As a reminder, fiscal policy is typically policy set by a central government authority, whereby spending by the government is adjusted to stabilize economic activity.
We know that the government actually has two tools: spending and taxation. Fiscal policy, then, focuses on the policies in these two areas. The goal is for the government to use these two tools to stabilize our economy's movement through business cycles.
It is important to note, though, that there are short-term and long-term goals of fiscal policy.
In the short-term, the goals of fiscal policy are full employment and price stability. The government will use taxation and spending to stabilize the economy when either unemployment or inflation rises.
In the long term, though, the goal of fiscal policy is to ensure economic growth, which is the measure of change in real GDP over periods of time. It is usually expressed as a percent change in the value of the sum of goods and services produced in a country's natural borders over a specified time interval.
Without increasing taxes--because if taxes increase to finance expansionary fiscal policy, this takes money away from people and is thus counterproductive--the government must borrow money by selling Treasury securities to finance the increased government spending needed to stimulate the economy.
Therefore, the government takes on debt.
To increase demand and stimulate the economy in the short term, the government must spend more money than they collect in tax revenue. They must either increase their government spending or collect fewer taxes, or both, to pump money into the economy and get people spending again.
When these government expenditures exceed tax revenue--which is expansionary fiscal policy--this is known as a deficit. Deficits are shortages that result from spending in excess of revenue.
When the government borrows money to finance the expansionary policy needed, in the future, they have two options for debt repayment:
Let's talk about the second option of debt repayment when the government rolls over their debt and uses new debt to pay off previous debt.
At the very least, they have to pay interest to service the debt. Interest defined is the cost of money. Nominal interest is the prevailing rate. Real interest rates reflect that prevailing rate adjusted for inflation, which means that the real interest rate is the nominal rate minus the inflation rate.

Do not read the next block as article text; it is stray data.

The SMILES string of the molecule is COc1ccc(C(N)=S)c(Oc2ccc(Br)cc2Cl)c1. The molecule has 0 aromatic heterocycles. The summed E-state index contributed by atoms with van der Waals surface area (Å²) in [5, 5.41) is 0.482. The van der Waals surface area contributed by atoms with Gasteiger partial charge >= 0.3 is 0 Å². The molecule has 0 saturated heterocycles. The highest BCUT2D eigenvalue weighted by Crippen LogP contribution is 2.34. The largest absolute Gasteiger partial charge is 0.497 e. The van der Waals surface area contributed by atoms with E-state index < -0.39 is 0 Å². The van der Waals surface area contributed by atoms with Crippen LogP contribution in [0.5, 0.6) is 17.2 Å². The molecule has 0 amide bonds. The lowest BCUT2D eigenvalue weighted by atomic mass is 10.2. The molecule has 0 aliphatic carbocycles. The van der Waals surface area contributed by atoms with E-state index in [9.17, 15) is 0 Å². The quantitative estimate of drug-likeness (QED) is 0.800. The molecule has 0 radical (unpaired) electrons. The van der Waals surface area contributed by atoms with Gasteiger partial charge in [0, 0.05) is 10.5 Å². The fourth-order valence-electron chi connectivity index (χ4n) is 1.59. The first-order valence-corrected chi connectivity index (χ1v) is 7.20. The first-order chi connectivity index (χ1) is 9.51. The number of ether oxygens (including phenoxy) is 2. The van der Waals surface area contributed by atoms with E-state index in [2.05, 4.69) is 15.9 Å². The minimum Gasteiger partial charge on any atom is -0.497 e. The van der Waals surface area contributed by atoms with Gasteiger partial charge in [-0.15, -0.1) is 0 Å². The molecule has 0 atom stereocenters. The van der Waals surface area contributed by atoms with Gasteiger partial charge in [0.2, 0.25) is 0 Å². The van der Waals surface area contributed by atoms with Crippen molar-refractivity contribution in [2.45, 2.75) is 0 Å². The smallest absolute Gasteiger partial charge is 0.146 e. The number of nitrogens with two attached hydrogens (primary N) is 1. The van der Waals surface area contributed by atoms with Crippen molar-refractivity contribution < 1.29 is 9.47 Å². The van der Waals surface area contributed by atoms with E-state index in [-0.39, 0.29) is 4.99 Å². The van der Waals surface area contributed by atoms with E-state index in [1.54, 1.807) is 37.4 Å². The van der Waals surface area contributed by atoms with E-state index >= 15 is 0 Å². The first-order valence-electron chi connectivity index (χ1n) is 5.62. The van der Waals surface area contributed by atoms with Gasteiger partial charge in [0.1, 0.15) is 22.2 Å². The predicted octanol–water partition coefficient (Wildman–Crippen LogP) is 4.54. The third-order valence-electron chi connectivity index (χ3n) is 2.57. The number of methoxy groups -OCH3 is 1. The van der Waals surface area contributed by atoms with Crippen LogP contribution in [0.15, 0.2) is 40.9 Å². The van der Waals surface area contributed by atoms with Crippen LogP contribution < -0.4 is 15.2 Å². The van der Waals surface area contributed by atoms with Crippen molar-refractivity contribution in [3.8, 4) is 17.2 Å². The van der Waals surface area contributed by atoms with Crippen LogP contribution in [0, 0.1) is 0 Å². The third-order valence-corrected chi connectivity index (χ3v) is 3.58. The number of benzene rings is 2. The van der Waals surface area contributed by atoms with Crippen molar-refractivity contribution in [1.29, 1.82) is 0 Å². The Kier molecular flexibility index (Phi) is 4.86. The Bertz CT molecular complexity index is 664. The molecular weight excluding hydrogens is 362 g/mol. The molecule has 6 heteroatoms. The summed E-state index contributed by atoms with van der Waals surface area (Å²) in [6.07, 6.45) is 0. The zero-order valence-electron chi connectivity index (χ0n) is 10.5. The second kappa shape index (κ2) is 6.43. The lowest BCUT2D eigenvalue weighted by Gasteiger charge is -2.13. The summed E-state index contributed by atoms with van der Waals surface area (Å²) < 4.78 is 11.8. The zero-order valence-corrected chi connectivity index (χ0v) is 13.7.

Interest is also a return on investment, where return varies based on the risk profile of the investment, time horizon, or opportunity cost of a comparable risk-free investment and inflation expectations.
As you can see by definition, there are many different ways that we can look at interest. Today we will focus on how interest is the price or cost of money.
Now, if we look at the money market and a graph of the supply and demand for money, we place the price of money, or the nominal interest rate, on the y-axis, and the quantity of money on the x-axis.
We assume that the Fed controls the supply of money, so it is fixed, shown as a vertical line.
The demand for money, though, does vary with interest rates. When interest rates are higher, you would likely prefer to keep your money in the bank instead of spending it, correct? This is because you are earning a higher interest rate on it. In addition, it is more expensive to take out loans.
As rates fall, it is not worth it to keep it in the bank. Now it is more attractive to take out loans for a home, car, etc., because rates are lower.
Notice that expansionary monetary policy reduces rates in the economy, while contractionary monetary policy raises rates in the economy.
The Fed can impact interest rates by changing the money supply through their tools of open market operations, the reserve requirement, and targeting rates.
The government is not shifting the money supply as the Fed can. With the government now borrowing money, they become additional demanders for loans in an otherwise private market, and when the demand for loans increases, it drives up interest rates.
It is important to keep in mind that when the government is enacting expansionary fiscal policy, the Fed will often do the same and use expansionary monetary policy by either buying treasuries or targeting lower rates.
When we increase the money supply, you can see the impact on the graph below.
The effect is to drive rates down, which can offset the impact of the government demanding loans if they are also enacting expansionary monetary policy.
The government wanted to ensure that our economy did not enter another Great Depression.
Even though they did borrow huge sums of money, though, rates actually fell for a couple of years. This was because the Fed also took action and enacted major expansionary monetary policy.
Had the Fed not done this, with the government entering the market for loanable funds, rates would have gone up, but because of the Fed's actions, rates did not rise.
Source: Adapted from Sophia instructor Kate Eskra.